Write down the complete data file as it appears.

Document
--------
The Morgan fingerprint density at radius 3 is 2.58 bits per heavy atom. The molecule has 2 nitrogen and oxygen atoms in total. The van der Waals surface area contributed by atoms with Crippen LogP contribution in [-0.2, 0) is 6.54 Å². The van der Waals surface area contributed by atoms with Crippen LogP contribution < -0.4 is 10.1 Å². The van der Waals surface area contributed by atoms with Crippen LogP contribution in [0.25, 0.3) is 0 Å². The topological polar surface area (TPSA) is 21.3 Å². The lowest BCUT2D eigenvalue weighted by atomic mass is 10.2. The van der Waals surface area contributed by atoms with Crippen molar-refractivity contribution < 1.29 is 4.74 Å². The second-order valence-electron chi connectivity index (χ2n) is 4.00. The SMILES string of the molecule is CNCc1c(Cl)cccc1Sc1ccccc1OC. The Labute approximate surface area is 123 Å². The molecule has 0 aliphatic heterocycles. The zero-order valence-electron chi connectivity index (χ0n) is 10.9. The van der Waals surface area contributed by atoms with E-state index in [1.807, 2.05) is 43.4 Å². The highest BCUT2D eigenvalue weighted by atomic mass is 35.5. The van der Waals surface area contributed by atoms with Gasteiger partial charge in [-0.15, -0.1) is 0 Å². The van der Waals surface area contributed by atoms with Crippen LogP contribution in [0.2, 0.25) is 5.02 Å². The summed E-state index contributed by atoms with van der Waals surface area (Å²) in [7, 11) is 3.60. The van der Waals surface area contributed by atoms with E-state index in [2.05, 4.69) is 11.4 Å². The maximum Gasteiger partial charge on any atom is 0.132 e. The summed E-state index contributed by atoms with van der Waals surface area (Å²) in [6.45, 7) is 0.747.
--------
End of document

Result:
The Morgan fingerprint density at radius 3 is 2.58 bits per heavy atom. The molecule has 2 nitrogen and oxygen atoms in total. The van der Waals surface area contributed by atoms with Crippen LogP contribution in [-0.2, 0) is 6.54 Å². The van der Waals surface area contributed by atoms with Crippen LogP contribution < -0.4 is 10.1 Å². The van der Waals surface area contributed by atoms with Crippen LogP contribution in [0.25, 0.3) is 0 Å². The topological polar surface area (TPSA) is 21.3 Å². The lowest BCUT2D eigenvalue weighted by atomic mass is 10.2. The van der Waals surface area contributed by atoms with Crippen molar-refractivity contribution < 1.29 is 4.74 Å². The second-order valence-electron chi connectivity index (χ2n) is 4.00. The SMILES string of the molecule is CNCc1c(Cl)cccc1Sc1ccccc1OC. The Labute approximate surface area is 123 Å². The molecule has 0 aliphatic heterocycles. The zero-order valence-electron chi connectivity index (χ0n) is 10.9. The van der Waals surface area contributed by atoms with E-state index in [1.807, 2.05) is 43.4 Å². The highest BCUT2D eigenvalue weighted by atomic mass is 35.5. The van der Waals surface area contributed by atoms with Gasteiger partial charge in [-0.15, -0.1) is 0 Å². The van der Waals surface area contributed by atoms with Crippen LogP contribution in [0.2, 0.25) is 5.02 Å². The summed E-state index contributed by atoms with van der Waals surface area (Å²) in [7, 11) is 3.60. The van der Waals surface area contributed by atoms with E-state index in [2.05, 4.69) is 11.4 Å². The maximum Gasteiger partial charge on any atom is 0.132 e. The summed E-state index contributed by atoms with van der Waals surface area (Å²) in [6.45, 7) is 0.747.